shazbham
Full Member
Posts: 11
Joined: Fri Jun 12, 2009 2:53 am
Location: East Providence RI

BUg, Bugs and More Bugs

I'm kind of a new gardener, been doing it for a couple of years now and never had any problems with bugs until now. I noticed this little black bug with transparent wings all over the place but especially on my string beans plants and they are eating the leaves

When I did a closer inspection today of the other plants Tomatoes, Broccoli etc I also noticed Green Aphids, The little black bugs with transparent wings, spider mites (I see red ones but I also see little black ones) and I see a little kind of light tan or lcream colored with a darker stripe down the middle.

either way how do I get rid of these pests before they do any more damage? is there something I can buy and spray or dust with that will get rid of them all without getting rid of me and my family :P.

Also if someone knows of a reall good book, or web site that can help me with gardening, pests and such things like that I'd appreciate it!

Thanks in advance for the help

cynthia_h
Super Green Thumb
Posts: 7501
Joined: Tue May 06, 2008 11:02 pm
Location: El Cerrito, CA

I often refer to The Organic Gardener's Handbook of Natural Insect and Disease Control, ed. Barbara W. Ellis and Fern Marshall Bradley (Rodale Press, Inc., 1992). I originally checked this book out of my public library (Spring 2008), but it was *so* useful that I purchased my own copy.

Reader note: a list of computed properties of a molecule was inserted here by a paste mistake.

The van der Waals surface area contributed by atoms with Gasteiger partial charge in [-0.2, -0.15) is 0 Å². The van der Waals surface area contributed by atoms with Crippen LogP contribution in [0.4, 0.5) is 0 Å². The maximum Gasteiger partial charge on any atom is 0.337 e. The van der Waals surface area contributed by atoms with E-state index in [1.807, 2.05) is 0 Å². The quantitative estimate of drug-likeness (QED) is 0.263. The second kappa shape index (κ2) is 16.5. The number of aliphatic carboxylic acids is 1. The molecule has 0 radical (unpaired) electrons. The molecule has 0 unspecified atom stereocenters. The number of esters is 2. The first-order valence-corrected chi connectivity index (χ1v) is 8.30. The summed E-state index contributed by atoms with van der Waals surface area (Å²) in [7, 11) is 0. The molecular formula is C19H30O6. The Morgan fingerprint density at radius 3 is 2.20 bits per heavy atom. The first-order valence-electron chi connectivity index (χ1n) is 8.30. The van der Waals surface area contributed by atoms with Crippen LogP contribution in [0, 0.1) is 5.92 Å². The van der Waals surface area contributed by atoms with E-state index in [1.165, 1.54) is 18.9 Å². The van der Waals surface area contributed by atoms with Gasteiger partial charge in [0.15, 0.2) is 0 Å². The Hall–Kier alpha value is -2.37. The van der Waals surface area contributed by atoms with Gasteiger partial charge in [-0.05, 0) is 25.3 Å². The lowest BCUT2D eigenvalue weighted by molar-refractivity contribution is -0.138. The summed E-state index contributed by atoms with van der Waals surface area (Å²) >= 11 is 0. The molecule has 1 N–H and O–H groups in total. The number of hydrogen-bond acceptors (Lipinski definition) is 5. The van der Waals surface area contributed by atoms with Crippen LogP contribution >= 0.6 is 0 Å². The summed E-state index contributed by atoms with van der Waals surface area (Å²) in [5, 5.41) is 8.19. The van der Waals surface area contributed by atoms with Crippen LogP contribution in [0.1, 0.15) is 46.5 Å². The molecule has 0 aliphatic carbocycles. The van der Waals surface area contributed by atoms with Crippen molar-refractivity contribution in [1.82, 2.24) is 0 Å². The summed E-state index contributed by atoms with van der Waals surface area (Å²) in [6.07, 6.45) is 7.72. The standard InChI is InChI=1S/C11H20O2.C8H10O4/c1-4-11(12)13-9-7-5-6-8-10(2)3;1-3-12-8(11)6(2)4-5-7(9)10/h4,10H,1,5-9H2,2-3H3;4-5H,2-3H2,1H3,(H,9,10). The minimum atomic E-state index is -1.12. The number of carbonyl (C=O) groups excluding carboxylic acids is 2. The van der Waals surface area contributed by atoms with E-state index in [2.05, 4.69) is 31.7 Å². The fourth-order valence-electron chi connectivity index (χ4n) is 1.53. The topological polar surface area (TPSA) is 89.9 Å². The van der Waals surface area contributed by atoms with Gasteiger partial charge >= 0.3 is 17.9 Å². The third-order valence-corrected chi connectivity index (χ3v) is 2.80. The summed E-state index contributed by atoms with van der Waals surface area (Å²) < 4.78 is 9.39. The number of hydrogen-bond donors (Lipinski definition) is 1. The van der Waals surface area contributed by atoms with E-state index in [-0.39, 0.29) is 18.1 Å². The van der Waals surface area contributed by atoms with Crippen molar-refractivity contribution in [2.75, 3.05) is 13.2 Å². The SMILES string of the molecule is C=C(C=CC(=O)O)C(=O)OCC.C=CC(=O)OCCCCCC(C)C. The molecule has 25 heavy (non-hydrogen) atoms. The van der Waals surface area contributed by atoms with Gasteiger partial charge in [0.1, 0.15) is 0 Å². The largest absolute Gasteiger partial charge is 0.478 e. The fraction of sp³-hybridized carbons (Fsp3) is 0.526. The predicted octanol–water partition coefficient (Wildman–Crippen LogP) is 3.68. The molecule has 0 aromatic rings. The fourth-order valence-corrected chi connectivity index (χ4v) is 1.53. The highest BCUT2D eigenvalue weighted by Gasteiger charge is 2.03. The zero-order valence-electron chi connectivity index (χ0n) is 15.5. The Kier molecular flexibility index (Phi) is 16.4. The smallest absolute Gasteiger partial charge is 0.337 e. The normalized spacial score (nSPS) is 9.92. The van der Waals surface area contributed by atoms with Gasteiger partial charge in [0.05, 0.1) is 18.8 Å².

It's hardback, and therefore durable. There are close-up photos of harmful as well as beneficial insects/bugs, diseased and/or stressed leaves, and (usually) multiple suggestions for non-toxic management methods.

Maybe your local library has a copy so that you can thumb through it for yourself and look at the photos to identify your visitors...

I often prefer books to the Internet because I can take books outside to the plants and not worry that the pages (= printouts) will fly around! :lol:

For immediate help vs. aphids and other harmful plant eaters, mix 1 tsp. of liquid soap (e.g., Ivory Liquid Dish Soap or equivalent--do NOT use a detergent) in 1 quart of warm water. "Warm" water speeds up the dispersion of the soap into the water.

Use a spray bottle and spray the plants where the visitors are, esp. on the bottoms of the leaves.

Be sure that the leaves won't be wet in direct, hot sunlight; that introduces additional complications, like pinhole burning of the leaves. :( (Think about a magnifying lens and setting a little piece of dried grass on fire in direct sunlight. Same mechanism.)

I wish you success in this battle and, indeed, the entire war vs. Plant Destroyers.

Cynthia H.
Sunset Zone 17, USDA Zone 9

chefshelle
Full Member
Posts: 52
Joined: Tue Apr 21, 2009 3:34 pm
Location: Jefferson City, Missouri

I agree with Cynthia, but you can also add some cayenne pepper to the water. I have seen tons of different recipes for similar stuff. Lots of people add black pepper, garlic, and oil.

I use a mix of:

2 TBS Ground Red Pepper
6 Drops of dish soap
1 Gallon of water.

I can go back up the rows and see the little dots of red pepper dried on the leaves. I have never had a problem with it burning the plants or anything.
Michele

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